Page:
NEW YORK (Reuters) - Frank Sinatra tells his life story in his own words in a new documentary released this week as part of a year-long celebration to mark what would have been the singer’s 100th birthday.
The two-part “Sinatra: All or Nothing at All”, which centers around Sinatra’s 1971 retirement concert, uses old interviews, concert footage, never-before-seen home video and photos.
“I think there was a moment where he thought he had had enough, for all sorts of emotional reasons. And he gave a concert that year, which was supposed to be his retirement concert,” Alex Gibney, the film’s director, said.
“For me, as a guy who never wrote his autobiography, I thought that concert was his autobiography in song.”
The documentary uses music from the 1971 show and extracts from almost 16 hours of audio of Sinatra talking about his life, executive producer Frank Marshall said.
“We took a lot of interviews and a lot of his own words and were able to kind of tell his life story in his own words. And that’s what made it special,” he said.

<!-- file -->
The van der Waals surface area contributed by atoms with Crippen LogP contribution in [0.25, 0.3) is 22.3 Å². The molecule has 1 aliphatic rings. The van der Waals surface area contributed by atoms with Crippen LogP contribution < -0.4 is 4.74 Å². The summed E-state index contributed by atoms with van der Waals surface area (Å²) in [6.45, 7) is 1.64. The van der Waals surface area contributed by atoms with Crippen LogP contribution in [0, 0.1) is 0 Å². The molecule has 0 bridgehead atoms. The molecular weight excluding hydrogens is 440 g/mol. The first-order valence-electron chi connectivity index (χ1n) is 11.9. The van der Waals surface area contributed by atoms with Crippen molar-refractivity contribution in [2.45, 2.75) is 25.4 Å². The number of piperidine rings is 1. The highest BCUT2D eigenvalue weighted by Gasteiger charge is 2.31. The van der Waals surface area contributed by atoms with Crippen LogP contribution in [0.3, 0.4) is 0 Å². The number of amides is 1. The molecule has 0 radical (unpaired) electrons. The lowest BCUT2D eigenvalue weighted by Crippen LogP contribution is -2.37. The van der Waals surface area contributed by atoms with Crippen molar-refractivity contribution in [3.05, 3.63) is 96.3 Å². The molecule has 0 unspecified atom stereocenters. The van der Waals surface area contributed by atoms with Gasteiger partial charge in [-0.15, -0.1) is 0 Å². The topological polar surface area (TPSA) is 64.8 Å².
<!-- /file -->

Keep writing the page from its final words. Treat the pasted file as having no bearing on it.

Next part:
The four-hour documentary will be screened on U.S. cable channel HBO on April 5 and 6.
Sinatra, whose swooning voice won him legions of fans around the world, made his first recording in 1939. Known for classics such as “My Way”, “New York, New York” and “Strangers in the Night”, he kept recording songs almost until his death in 1998.
“It’s all represented. It’s very special, it’s been a very interesting process,” Sinatra’s youngest daughter Tina said at a red carpet event for the film on Tuesday.
Celebrations honoring Sinatra, known as ‘Ol’ Blue Eyes’ or ‘Chairman of the Board’, will be held throughout the year to mark what would have been his 100th birthday on December 12.
Last month, an exhibition entitled “Sinatra: An American Icon”, showcasing never-before-seen photos and personal mementos, opened at New York’s Public Library for the Performing Arts.
Reporting by Alicia Powell and Reuters Television in New York; Writing by Marie-Louise Gumuchian in London; Editing by Tom Heneghan